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Lazyman

3877 posts in 1868 days


#12 posted 02-28-2019 03:56 AM

Well, knock on wood, my Creality Ender-3 design implemented by Sainsmart seems to be pretty solid so far. It actually came partially assembled. The X-axis, its stepper and the extruder/gantry were fully assembled and simply had to be slid onto the vertical rails and adjusted to make it tight and level so assembly wasn’t too bad. X & Y axes are controlled with a toothed belt and the Z-axis uses a drive screw. It came with a micro SD card and a USB reader to use with the PC, that came preloaded with an older version of the Cura software plus some test g-code for the first run. The electronics are basically a black box with a separate display panel with control nob and the cables are all clearly labeled for easy identification. Cable management is mostly non-existent but after a little fiddling I’ve got them under control. There are plenty of cable management designs on thingiverse specifically for the Ender-3 if you want to make everything a little neater. The packaging it came in was pretty impressively padded as well. Every part was well padded by foam and would have taken a pretty major crush to bend or break anything. I think than mine was delivered directly from the local Amazon warehouse, using Amazon’s delivery service so UPS and USPS didn’t get a chance to try.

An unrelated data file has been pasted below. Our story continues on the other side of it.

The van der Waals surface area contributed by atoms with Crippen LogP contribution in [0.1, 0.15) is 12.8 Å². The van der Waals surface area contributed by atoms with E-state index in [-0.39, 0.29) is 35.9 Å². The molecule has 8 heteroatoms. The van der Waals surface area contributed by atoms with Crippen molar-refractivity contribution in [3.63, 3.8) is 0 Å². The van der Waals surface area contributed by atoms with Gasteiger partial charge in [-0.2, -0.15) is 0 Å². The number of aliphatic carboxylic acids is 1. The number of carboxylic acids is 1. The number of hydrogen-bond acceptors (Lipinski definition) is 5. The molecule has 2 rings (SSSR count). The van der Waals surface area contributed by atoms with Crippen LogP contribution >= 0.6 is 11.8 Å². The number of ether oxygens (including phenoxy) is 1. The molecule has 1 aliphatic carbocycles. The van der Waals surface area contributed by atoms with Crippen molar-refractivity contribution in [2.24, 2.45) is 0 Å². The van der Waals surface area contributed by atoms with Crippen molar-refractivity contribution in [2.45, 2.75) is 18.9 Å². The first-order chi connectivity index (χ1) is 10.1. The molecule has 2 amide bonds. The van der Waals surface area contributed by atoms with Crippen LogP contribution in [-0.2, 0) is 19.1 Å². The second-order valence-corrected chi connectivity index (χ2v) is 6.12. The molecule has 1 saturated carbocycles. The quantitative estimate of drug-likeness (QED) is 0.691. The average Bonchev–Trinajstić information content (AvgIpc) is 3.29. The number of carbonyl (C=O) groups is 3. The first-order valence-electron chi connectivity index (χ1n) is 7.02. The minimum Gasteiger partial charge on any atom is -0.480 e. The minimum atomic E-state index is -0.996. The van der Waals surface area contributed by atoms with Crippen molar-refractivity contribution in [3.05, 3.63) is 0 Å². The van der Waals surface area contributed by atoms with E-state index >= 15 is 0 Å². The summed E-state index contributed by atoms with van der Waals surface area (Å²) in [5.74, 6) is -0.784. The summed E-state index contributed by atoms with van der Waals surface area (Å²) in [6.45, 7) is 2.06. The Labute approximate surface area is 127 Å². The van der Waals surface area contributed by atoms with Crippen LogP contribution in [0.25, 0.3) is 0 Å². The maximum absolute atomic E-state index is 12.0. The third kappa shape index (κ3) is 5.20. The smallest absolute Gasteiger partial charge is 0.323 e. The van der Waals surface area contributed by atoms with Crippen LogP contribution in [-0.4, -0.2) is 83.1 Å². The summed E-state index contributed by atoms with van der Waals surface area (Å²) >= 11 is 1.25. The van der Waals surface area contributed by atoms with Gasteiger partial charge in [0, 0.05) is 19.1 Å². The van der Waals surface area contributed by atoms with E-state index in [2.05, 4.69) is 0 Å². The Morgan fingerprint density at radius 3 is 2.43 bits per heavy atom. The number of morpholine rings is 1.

BTW, I also bought a couple of spools of Sainsmart filament from Amazon. They are a little pricey but compared to the Amazon Basics filament I bought, which is a tangled mess, it is a dream to use because it is neatly wound on the spool so you don’t have to worry about tangles at all. That was pretty important on the cyclone which took about 24 hours for each of the 2 halves to print. Definitely worth a few extra bucks to avoid tangles from causing a long print to fail.

-- Nathan, TX -- Hire the lazy man. He may not do as much work but that's because he will find a better way.

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xeddog

252 posts in 3488 days


#13 posted 02-28-2019 06:02 PM